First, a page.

Cynically I guess I could say that of all the potential countries in the Middle East that we could have picked to invade, Iraq was probably the best.

It has enough religious diversity to reduce the problems a purely Muslin country would have faced in trying to prepare a constitution. It has a proper middle class and a very high ratio of trained professionals, doctors, lawyers, engineers, etc.

And, of course, It has an abundance of oil to sale ;) .

Before the “it’s all about ooiilll” section of the choir gets going, hands up everyone - but Shos – who are willing to pay $5.00 - $12.00 for a gallon gas and I’ll send you the “Martyr-on-the-sacrificial-altar-of-big-oil” award, Sheesh! Until we can get reliable fusion or hydrogen fuels working it will stay “all about oil.”

Of course we have 4 – 5 centuries of coal laying near the surface in the U.S., want to go back to coal burners?

I believe that Iraq has at least a 40-50% chance of shaking off the old mantle of dictatorial dependence and become a democracy. It’s not a sure thing but I think they deserve a chance.

And, yes, it doesn’t hurt in our future negotiations when (if) we decide to talk to Iran if we have “friendly” logistic bases on Iran’s borders.

I personally prefer an outcome arranged by the U.S.

depending on the Israelis try to knock out the Iranian nuclear capability is not something I would want to rely on. What it they got the timing wrong and attack after Iran gets the bomb?

The idea of a nuclear exchange between Israel and Iran is not only imaginable, it is almost unavoidable unless things change in the next two or three years.

What's our other options?

Pull out of the region and hope by the time the Fallout gets to California it isn't too bad or we've implemented adequate Civil Defense measures?
Haggis

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Re: The Unnecessary War

Postby barfle » Thu Aug 12, 2004 10:25 am

As you might guess, I'm a lot less optimistic about Iraq's chances for a democracy. I fully expect a civil war within a year of our withdrawal, and if we decide to have bases there like we did in Europe when I was serving, they would have to be defended by a lot more than a gate guard.

I realize this is a fortune-telling exercise, and I've done poorly at that in the past, but it wouldn't surprise me to see Iraq broken into three or four parts in the next ten years. That, of course, would include a Kurdish part, which would upset the Turks no end, and a Shiite part which would annex itself to Iran.

I don't really know if I was being facetious when I suggested having Israel do the reactor bombing or not. They were effective against Iraq's, but as you note, Iran is further along, and busting their reactors would undoubtedly spread radiation.

As far as out other options are concerned, I admit to not having the answers. But we've had a nuclear war already (Hiroshima and Nagasaki), and although those weapons were puny and primitive by today's standards, the world survived it. If we and the Russians got into it, the outcome could be a lot different than if Israel and Iran decided to lob a few dozen nukes over a fairly small area. The trick would be insuring that the other powers (like us and the Russians) kept our big guns with the safety on.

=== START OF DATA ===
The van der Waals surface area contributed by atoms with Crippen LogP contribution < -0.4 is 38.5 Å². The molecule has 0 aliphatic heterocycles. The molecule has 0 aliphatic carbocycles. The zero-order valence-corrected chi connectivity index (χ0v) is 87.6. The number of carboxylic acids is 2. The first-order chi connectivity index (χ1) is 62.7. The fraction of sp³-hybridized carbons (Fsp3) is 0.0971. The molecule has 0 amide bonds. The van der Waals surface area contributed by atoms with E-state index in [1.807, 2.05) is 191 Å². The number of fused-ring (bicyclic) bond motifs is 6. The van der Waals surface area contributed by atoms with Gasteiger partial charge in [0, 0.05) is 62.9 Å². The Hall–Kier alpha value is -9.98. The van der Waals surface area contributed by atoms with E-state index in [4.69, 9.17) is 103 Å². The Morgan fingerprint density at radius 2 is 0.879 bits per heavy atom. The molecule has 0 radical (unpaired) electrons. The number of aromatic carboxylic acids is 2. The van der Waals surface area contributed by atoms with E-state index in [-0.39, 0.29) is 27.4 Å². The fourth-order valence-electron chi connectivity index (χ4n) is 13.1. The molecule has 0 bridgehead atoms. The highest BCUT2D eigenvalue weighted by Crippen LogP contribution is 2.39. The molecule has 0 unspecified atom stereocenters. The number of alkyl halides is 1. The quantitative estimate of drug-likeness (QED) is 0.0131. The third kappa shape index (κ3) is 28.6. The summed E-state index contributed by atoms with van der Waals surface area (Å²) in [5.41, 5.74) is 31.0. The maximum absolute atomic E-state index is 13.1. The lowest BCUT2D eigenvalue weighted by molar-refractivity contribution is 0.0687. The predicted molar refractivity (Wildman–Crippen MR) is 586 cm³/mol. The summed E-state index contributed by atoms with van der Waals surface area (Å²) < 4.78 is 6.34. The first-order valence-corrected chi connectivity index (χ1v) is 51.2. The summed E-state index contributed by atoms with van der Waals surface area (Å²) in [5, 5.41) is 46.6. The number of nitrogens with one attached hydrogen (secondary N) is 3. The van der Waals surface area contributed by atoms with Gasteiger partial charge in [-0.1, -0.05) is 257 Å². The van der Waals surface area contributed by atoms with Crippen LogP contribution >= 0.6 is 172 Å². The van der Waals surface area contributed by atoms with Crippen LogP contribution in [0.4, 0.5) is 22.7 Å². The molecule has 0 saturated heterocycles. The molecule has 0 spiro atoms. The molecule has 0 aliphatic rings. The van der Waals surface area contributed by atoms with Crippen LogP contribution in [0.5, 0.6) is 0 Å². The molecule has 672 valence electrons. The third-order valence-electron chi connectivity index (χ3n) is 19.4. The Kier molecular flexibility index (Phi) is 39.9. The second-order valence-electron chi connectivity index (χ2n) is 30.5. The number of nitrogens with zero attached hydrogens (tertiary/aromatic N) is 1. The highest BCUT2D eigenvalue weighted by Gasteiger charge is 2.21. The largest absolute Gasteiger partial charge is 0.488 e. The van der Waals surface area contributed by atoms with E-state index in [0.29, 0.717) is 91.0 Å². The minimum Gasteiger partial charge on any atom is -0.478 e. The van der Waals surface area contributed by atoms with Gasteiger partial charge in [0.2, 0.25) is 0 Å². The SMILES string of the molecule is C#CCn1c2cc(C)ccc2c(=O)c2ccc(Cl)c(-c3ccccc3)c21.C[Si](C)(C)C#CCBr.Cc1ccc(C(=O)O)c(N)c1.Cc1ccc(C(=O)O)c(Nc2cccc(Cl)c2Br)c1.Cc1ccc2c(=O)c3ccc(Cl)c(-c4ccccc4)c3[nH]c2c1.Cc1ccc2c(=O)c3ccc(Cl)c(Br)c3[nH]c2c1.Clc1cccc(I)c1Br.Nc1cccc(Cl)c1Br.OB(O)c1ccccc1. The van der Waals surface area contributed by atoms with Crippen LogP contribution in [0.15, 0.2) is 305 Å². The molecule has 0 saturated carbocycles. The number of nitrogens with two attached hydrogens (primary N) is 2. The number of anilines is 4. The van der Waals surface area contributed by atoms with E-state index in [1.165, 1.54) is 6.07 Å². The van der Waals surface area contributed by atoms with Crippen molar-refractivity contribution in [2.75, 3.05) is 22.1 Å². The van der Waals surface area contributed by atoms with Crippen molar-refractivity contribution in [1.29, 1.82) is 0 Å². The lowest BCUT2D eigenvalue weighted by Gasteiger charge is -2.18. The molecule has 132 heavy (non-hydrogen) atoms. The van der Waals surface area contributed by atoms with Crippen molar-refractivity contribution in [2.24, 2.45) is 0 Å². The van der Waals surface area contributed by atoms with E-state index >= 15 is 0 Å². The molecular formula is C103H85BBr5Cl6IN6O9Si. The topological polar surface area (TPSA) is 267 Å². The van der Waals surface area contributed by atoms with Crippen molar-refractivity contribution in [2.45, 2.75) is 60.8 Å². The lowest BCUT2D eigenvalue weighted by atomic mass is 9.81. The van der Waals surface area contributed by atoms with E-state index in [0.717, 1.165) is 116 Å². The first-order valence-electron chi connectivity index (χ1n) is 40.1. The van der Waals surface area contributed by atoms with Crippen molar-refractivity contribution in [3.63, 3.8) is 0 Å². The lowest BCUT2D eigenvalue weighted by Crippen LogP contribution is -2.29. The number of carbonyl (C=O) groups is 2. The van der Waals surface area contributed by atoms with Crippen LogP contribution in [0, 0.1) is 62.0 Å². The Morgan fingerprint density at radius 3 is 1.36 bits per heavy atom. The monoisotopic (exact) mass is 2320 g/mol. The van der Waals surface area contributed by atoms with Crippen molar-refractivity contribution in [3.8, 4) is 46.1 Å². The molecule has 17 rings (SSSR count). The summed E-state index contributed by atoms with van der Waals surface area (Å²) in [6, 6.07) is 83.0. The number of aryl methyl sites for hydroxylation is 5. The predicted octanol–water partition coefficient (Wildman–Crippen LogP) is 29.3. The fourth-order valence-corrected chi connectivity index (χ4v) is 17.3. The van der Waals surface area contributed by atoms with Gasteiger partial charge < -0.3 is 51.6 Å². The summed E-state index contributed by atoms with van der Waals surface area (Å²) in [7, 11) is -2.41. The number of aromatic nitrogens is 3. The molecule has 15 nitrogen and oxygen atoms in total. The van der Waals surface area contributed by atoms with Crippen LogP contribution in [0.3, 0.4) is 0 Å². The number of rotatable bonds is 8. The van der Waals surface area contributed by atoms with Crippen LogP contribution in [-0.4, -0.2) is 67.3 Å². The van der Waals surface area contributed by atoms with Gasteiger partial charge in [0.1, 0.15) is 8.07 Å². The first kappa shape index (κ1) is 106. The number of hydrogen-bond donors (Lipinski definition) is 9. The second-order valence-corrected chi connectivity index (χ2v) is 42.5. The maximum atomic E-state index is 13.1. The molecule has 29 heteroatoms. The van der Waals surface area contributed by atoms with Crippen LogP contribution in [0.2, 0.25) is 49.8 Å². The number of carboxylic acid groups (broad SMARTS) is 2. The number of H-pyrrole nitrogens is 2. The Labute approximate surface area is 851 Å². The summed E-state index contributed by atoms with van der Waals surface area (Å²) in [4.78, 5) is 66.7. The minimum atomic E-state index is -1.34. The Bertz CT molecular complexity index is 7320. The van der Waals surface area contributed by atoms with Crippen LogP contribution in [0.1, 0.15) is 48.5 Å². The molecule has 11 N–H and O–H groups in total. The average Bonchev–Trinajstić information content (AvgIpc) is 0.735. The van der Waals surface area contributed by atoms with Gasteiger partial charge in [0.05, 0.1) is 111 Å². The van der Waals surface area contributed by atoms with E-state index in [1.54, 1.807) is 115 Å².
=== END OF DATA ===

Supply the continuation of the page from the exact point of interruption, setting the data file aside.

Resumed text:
Then watch the price of gasoline go through the roof.
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Re: The Unnecessary War

Postby dai bread » Thu Aug 12, 2004 5:27 pm

Apropos the price of petrol (gasoline to some of you), we pay NZD 1.20 per litre, or near enough to $4.80 per U.S. gallon. At the present exchange rate, that's about USD 3.00 per gallon. European & Japanese prices are higher, I believe.

It doesn't stop any of us from using our cars.
We have no money; we must use our brains. -Ernest Rutherford.
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Re: The Unnecessary War

Postby haggis » Thu Aug 26, 2004 12:51 pm

The Public Hanging of a Sixteen Year Old Girl in Iran

More news is emerging of the sad public hanging of the 16-year old girl in Iran. I’d seen the original one or two lines announcements published by Reuters and AP, here’s more details (if you have the stomach for it)

Summarized:
On Sunday August 15, 2004, a 16 year old girl by the name of Atefe Rajabi, daughter of Ghassem Rajabi, was executed in the town of Neka, located in the province of Mazandaran, for "engaging in acts incompatible with chastity".

The execution was carried out by the order of Neka's "judicial administrator" and was approved by both the Supreme Court of the Islamic Republic and the chief of the nation's "judiciary branch."

Although according to her birth certificate she was only 16 years old, the local court falsely claimed that she was 22.

Three months ago, during her appearance before the local court, fiercely angry the young girl hurled insults at the local judge, Haji Reza, who is also the chief judicial administrator of the city, and it is said as another expression of protest took off some of her clothes in the courtroom. This act by the young girl made the administrator so furious that he evaluated her file personally and in less than three months received a go-ahead from the Islamic Republic's Supreme Court for her execution.